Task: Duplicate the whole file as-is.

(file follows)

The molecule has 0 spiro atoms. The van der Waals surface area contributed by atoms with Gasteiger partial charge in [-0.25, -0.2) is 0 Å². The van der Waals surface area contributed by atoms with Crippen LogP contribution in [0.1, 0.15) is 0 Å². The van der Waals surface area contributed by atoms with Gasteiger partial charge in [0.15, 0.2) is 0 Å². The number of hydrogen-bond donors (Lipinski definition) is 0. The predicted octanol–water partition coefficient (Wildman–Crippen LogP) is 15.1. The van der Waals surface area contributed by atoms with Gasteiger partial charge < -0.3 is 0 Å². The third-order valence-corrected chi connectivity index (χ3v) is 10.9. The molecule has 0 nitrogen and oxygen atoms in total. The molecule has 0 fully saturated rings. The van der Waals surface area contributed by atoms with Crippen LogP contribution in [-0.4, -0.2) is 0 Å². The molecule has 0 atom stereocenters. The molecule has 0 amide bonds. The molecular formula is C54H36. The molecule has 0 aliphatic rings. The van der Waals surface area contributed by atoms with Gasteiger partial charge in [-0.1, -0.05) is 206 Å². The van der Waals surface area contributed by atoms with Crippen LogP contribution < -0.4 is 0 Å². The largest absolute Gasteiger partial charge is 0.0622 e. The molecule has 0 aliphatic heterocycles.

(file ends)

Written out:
The molecule has 0 spiro atoms. The van der Waals surface area contributed by atoms with Gasteiger partial charge in [-0.25, -0.2) is 0 Å². The van der Waals surface area contributed by atoms with Crippen LogP contribution in [0.1, 0.15) is 0 Å². The van der Waals surface area contributed by atoms with Gasteiger partial charge in [0.15, 0.2) is 0 Å². The number of hydrogen-bond donors (Lipinski definition) is 0. The predicted octanol–water partition coefficient (Wildman–Crippen LogP) is 15.1. The van der Waals surface area contributed by atoms with Gasteiger partial charge < -0.3 is 0 Å². The third-order valence-corrected chi connectivity index (χ3v) is 10.9. The molecule has 0 nitrogen and oxygen atoms in total. The molecule has 0 fully saturated rings. The van der Waals surface area contributed by atoms with Crippen LogP contribution in [-0.4, -0.2) is 0 Å². The molecule has 0 atom stereocenters. The molecule has 0 amide bonds. The molecular formula is C54H36. The molecule has 0 aliphatic rings. The van der Waals surface area contributed by atoms with Gasteiger partial charge in [-0.1, -0.05) is 206 Å². The van der Waals surface area contributed by atoms with Crippen LogP contribution < -0.4 is 0 Å². The largest absolute Gasteiger partial charge is 0.0622 e. The molecule has 0 aliphatic heterocycles.